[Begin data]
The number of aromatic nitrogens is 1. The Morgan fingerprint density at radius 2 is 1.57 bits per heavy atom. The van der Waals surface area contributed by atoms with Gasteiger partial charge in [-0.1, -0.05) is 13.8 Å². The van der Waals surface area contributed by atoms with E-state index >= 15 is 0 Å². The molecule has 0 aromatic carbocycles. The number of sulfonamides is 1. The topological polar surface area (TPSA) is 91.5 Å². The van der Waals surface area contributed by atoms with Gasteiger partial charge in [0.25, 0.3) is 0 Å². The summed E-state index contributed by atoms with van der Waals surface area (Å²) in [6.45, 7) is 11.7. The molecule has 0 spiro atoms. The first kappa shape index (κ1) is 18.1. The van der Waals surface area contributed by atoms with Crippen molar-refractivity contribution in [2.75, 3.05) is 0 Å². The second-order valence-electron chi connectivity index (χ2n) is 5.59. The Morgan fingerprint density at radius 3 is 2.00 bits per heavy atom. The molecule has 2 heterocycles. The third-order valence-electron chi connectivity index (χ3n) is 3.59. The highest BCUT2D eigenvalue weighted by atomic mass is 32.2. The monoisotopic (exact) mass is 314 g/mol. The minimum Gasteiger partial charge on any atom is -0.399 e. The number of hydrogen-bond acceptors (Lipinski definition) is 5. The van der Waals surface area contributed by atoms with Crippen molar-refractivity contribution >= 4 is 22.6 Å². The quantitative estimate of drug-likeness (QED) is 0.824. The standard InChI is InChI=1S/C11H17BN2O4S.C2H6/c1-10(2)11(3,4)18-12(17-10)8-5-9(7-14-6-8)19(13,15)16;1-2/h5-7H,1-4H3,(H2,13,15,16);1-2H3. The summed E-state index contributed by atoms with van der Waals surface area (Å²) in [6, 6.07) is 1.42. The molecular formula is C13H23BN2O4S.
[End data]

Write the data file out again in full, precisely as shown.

The number of aromatic nitrogens is 1. The Morgan fingerprint density at radius 2 is 1.57 bits per heavy atom. The van der Waals surface area contributed by atoms with Gasteiger partial charge in [-0.1, -0.05) is 13.8 Å². The van der Waals surface area contributed by atoms with E-state index >= 15 is 0 Å². The molecule has 0 aromatic carbocycles. The number of sulfonamides is 1. The topological polar surface area (TPSA) is 91.5 Å². The van der Waals surface area contributed by atoms with Gasteiger partial charge in [0.25, 0.3) is 0 Å². The summed E-state index contributed by atoms with van der Waals surface area (Å²) in [6.45, 7) is 11.7. The molecule has 0 spiro atoms. The first kappa shape index (κ1) is 18.1. The van der Waals surface area contributed by atoms with Crippen molar-refractivity contribution in [2.75, 3.05) is 0 Å². The second-order valence-electron chi connectivity index (χ2n) is 5.59. The Morgan fingerprint density at radius 3 is 2.00 bits per heavy atom. The molecule has 2 heterocycles. The third-order valence-electron chi connectivity index (χ3n) is 3.59. The highest BCUT2D eigenvalue weighted by atomic mass is 32.2. The monoisotopic (exact) mass is 314 g/mol. The minimum Gasteiger partial charge on any atom is -0.399 e. The number of hydrogen-bond acceptors (Lipinski definition) is 5. The van der Waals surface area contributed by atoms with Crippen molar-refractivity contribution >= 4 is 22.6 Å². The quantitative estimate of drug-likeness (QED) is 0.824. The standard InChI is InChI=1S/C11H17BN2O4S.C2H6/c1-10(2)11(3,4)18-12(17-10)8-5-9(7-14-6-8)19(13,15)16;1-2/h5-7H,1-4H3,(H2,13,15,16);1-2H3. The summed E-state index contributed by atoms with van der Waals surface area (Å²) in [6, 6.07) is 1.42. The molecular formula is C13H23BN2O4S.